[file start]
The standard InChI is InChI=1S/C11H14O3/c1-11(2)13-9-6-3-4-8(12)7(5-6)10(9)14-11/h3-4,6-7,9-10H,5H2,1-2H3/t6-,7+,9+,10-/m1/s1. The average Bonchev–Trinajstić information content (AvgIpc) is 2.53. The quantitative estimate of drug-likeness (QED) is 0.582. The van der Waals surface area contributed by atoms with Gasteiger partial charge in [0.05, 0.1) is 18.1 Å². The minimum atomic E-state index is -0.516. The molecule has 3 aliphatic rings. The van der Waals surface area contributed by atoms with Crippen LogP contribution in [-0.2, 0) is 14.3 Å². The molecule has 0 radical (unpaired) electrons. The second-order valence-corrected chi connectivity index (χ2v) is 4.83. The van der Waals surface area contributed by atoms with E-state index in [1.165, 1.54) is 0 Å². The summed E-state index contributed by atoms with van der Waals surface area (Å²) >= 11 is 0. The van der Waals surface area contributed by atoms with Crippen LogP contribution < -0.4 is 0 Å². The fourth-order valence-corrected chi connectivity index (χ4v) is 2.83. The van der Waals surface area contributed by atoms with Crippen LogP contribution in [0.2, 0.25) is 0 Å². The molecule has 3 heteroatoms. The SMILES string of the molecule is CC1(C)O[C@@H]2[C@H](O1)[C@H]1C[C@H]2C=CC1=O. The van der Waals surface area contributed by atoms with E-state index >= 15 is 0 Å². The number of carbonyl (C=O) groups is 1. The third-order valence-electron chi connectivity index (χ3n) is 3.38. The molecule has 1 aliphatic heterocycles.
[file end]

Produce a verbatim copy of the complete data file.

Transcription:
The standard InChI is InChI=1S/C11H14O3/c1-11(2)13-9-6-3-4-8(12)7(5-6)10(9)14-11/h3-4,6-7,9-10H,5H2,1-2H3/t6-,7+,9+,10-/m1/s1. The average Bonchev–Trinajstić information content (AvgIpc) is 2.53. The quantitative estimate of drug-likeness (QED) is 0.582. The van der Waals surface area contributed by atoms with Gasteiger partial charge in [0.05, 0.1) is 18.1 Å². The minimum atomic E-state index is -0.516. The molecule has 3 aliphatic rings. The van der Waals surface area contributed by atoms with Crippen LogP contribution in [-0.2, 0) is 14.3 Å². The molecule has 0 radical (unpaired) electrons. The second-order valence-corrected chi connectivity index (χ2v) is 4.83. The van der Waals surface area contributed by atoms with E-state index in [1.165, 1.54) is 0 Å². The summed E-state index contributed by atoms with van der Waals surface area (Å²) >= 11 is 0. The van der Waals surface area contributed by atoms with Crippen LogP contribution < -0.4 is 0 Å². The fourth-order valence-corrected chi connectivity index (χ4v) is 2.83. The van der Waals surface area contributed by atoms with Crippen LogP contribution in [0.2, 0.25) is 0 Å². The molecule has 3 heteroatoms. The SMILES string of the molecule is CC1(C)O[C@@H]2[C@H](O1)[C@H]1C[C@H]2C=CC1=O. The van der Waals surface area contributed by atoms with E-state index >= 15 is 0 Å². The number of carbonyl (C=O) groups is 1. The third-order valence-electron chi connectivity index (χ3n) is 3.38. The molecule has 1 aliphatic heterocycles.